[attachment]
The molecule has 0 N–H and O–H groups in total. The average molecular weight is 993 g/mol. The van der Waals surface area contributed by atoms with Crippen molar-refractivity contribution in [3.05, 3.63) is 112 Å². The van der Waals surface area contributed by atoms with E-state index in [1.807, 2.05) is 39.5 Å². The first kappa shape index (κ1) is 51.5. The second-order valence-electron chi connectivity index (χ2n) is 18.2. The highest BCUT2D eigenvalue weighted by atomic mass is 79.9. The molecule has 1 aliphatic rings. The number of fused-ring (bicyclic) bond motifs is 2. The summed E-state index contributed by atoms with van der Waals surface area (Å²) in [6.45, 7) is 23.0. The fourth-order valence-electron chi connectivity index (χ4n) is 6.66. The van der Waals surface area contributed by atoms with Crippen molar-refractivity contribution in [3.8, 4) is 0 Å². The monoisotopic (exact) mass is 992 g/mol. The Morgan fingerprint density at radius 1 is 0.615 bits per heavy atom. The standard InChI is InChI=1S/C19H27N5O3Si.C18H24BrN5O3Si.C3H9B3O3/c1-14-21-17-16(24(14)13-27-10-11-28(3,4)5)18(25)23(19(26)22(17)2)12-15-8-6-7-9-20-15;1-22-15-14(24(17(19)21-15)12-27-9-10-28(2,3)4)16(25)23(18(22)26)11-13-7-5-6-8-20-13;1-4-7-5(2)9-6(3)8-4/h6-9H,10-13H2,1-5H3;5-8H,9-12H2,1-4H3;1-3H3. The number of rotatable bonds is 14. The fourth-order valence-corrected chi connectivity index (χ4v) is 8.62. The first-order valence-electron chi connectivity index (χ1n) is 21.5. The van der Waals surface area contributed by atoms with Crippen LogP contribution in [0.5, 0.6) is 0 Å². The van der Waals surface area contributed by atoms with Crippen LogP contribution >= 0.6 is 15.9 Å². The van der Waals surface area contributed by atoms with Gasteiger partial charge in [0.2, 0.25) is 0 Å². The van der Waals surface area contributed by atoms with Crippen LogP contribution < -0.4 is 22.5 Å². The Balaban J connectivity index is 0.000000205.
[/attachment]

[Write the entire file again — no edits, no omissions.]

The molecule has 0 N–H and O–H groups in total. The average molecular weight is 993 g/mol. The van der Waals surface area contributed by atoms with Crippen molar-refractivity contribution in [3.05, 3.63) is 112 Å². The van der Waals surface area contributed by atoms with E-state index in [1.807, 2.05) is 39.5 Å². The first kappa shape index (κ1) is 51.5. The second-order valence-electron chi connectivity index (χ2n) is 18.2. The highest BCUT2D eigenvalue weighted by atomic mass is 79.9. The molecule has 1 aliphatic rings. The number of fused-ring (bicyclic) bond motifs is 2. The summed E-state index contributed by atoms with van der Waals surface area (Å²) in [6.45, 7) is 23.0. The fourth-order valence-electron chi connectivity index (χ4n) is 6.66. The van der Waals surface area contributed by atoms with Crippen molar-refractivity contribution in [3.8, 4) is 0 Å². The monoisotopic (exact) mass is 992 g/mol. The Morgan fingerprint density at radius 1 is 0.615 bits per heavy atom. The standard InChI is InChI=1S/C19H27N5O3Si.C18H24BrN5O3Si.C3H9B3O3/c1-14-21-17-16(24(14)13-27-10-11-28(3,4)5)18(25)23(19(26)22(17)2)12-15-8-6-7-9-20-15;1-22-15-14(24(17(19)21-15)12-27-9-10-28(2,3)4)16(25)23(18(22)26)11-13-7-5-6-8-20-13;1-4-7-5(2)9-6(3)8-4/h6-9H,10-13H2,1-5H3;5-8H,9-12H2,1-4H3;1-3H3. The number of rotatable bonds is 14. The fourth-order valence-corrected chi connectivity index (χ4v) is 8.62. The first-order valence-electron chi connectivity index (χ1n) is 21.5. The van der Waals surface area contributed by atoms with Crippen LogP contribution in [0.5, 0.6) is 0 Å². The van der Waals surface area contributed by atoms with Crippen LogP contribution >= 0.6 is 15.9 Å². The van der Waals surface area contributed by atoms with Gasteiger partial charge in [0.2, 0.25) is 0 Å². The van der Waals surface area contributed by atoms with Crippen LogP contribution < -0.4 is 22.5 Å². The Balaban J connectivity index is 0.000000205.